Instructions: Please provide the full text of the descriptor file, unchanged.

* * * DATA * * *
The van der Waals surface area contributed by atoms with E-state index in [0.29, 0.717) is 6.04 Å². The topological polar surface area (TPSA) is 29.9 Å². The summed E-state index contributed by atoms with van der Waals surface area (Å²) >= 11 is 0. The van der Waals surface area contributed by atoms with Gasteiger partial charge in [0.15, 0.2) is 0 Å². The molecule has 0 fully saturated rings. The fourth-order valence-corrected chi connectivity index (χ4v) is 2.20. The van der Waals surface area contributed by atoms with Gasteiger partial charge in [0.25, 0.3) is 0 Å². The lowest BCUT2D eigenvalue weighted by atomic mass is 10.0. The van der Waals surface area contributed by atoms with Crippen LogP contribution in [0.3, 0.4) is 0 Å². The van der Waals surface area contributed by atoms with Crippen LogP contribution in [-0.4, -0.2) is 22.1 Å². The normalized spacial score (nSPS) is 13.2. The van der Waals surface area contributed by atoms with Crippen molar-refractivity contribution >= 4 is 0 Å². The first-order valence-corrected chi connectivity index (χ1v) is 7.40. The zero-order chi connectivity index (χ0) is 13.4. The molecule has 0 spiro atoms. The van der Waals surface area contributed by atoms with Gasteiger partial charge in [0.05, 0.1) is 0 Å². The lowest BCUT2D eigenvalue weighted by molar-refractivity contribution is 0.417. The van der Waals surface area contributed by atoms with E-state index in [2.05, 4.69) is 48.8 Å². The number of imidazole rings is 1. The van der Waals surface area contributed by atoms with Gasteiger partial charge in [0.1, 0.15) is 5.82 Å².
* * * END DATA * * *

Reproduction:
The van der Waals surface area contributed by atoms with E-state index in [0.29, 0.717) is 6.04 Å². The topological polar surface area (TPSA) is 29.9 Å². The summed E-state index contributed by atoms with van der Waals surface area (Å²) >= 11 is 0. The van der Waals surface area contributed by atoms with Gasteiger partial charge in [0.15, 0.2) is 0 Å². The molecule has 0 fully saturated rings. The fourth-order valence-corrected chi connectivity index (χ4v) is 2.20. The van der Waals surface area contributed by atoms with Gasteiger partial charge in [0.25, 0.3) is 0 Å². The lowest BCUT2D eigenvalue weighted by atomic mass is 10.0. The van der Waals surface area contributed by atoms with Crippen LogP contribution in [0.3, 0.4) is 0 Å². The van der Waals surface area contributed by atoms with Crippen LogP contribution in [-0.4, -0.2) is 22.1 Å². The normalized spacial score (nSPS) is 13.2. The van der Waals surface area contributed by atoms with Crippen molar-refractivity contribution >= 4 is 0 Å². The first-order valence-corrected chi connectivity index (χ1v) is 7.40. The zero-order chi connectivity index (χ0) is 13.4. The molecule has 0 spiro atoms. The van der Waals surface area contributed by atoms with Gasteiger partial charge in [0.05, 0.1) is 0 Å². The lowest BCUT2D eigenvalue weighted by molar-refractivity contribution is 0.417. The van der Waals surface area contributed by atoms with E-state index in [2.05, 4.69) is 48.8 Å². The number of imidazole rings is 1. The van der Waals surface area contributed by atoms with Gasteiger partial charge in [0.1, 0.15) is 5.82 Å².